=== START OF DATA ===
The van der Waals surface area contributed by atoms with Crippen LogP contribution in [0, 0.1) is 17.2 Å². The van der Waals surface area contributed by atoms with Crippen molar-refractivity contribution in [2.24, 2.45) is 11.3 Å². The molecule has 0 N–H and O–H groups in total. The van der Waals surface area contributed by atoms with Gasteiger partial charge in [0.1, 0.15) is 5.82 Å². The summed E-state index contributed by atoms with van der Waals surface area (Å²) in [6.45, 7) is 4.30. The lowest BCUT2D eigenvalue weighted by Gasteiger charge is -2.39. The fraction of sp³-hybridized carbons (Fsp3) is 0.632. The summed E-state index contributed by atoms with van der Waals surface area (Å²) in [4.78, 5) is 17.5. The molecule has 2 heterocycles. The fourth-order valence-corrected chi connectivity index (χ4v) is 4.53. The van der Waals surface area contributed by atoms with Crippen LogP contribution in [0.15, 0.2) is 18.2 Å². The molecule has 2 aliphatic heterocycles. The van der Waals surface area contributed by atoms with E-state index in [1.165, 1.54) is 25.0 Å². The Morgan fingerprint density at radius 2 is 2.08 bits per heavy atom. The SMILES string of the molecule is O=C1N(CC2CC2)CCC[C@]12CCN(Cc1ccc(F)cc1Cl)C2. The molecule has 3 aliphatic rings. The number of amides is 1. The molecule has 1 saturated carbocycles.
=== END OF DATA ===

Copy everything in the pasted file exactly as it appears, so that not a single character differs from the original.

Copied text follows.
The van der Waals surface area contributed by atoms with Crippen LogP contribution in [0, 0.1) is 17.2 Å². The van der Waals surface area contributed by atoms with Crippen molar-refractivity contribution in [2.24, 2.45) is 11.3 Å². The molecule has 0 N–H and O–H groups in total. The van der Waals surface area contributed by atoms with Gasteiger partial charge in [0.1, 0.15) is 5.82 Å². The summed E-state index contributed by atoms with van der Waals surface area (Å²) in [6.45, 7) is 4.30. The lowest BCUT2D eigenvalue weighted by Gasteiger charge is -2.39. The fraction of sp³-hybridized carbons (Fsp3) is 0.632. The summed E-state index contributed by atoms with van der Waals surface area (Å²) in [4.78, 5) is 17.5. The molecule has 2 heterocycles. The fourth-order valence-corrected chi connectivity index (χ4v) is 4.53. The van der Waals surface area contributed by atoms with Crippen LogP contribution in [0.15, 0.2) is 18.2 Å². The molecule has 2 aliphatic heterocycles. The van der Waals surface area contributed by atoms with E-state index in [1.165, 1.54) is 25.0 Å². The Morgan fingerprint density at radius 2 is 2.08 bits per heavy atom. The SMILES string of the molecule is O=C1N(CC2CC2)CCC[C@]12CCN(Cc1ccc(F)cc1Cl)C2. The molecule has 3 aliphatic rings. The number of amides is 1. The molecule has 1 saturated carbocycles.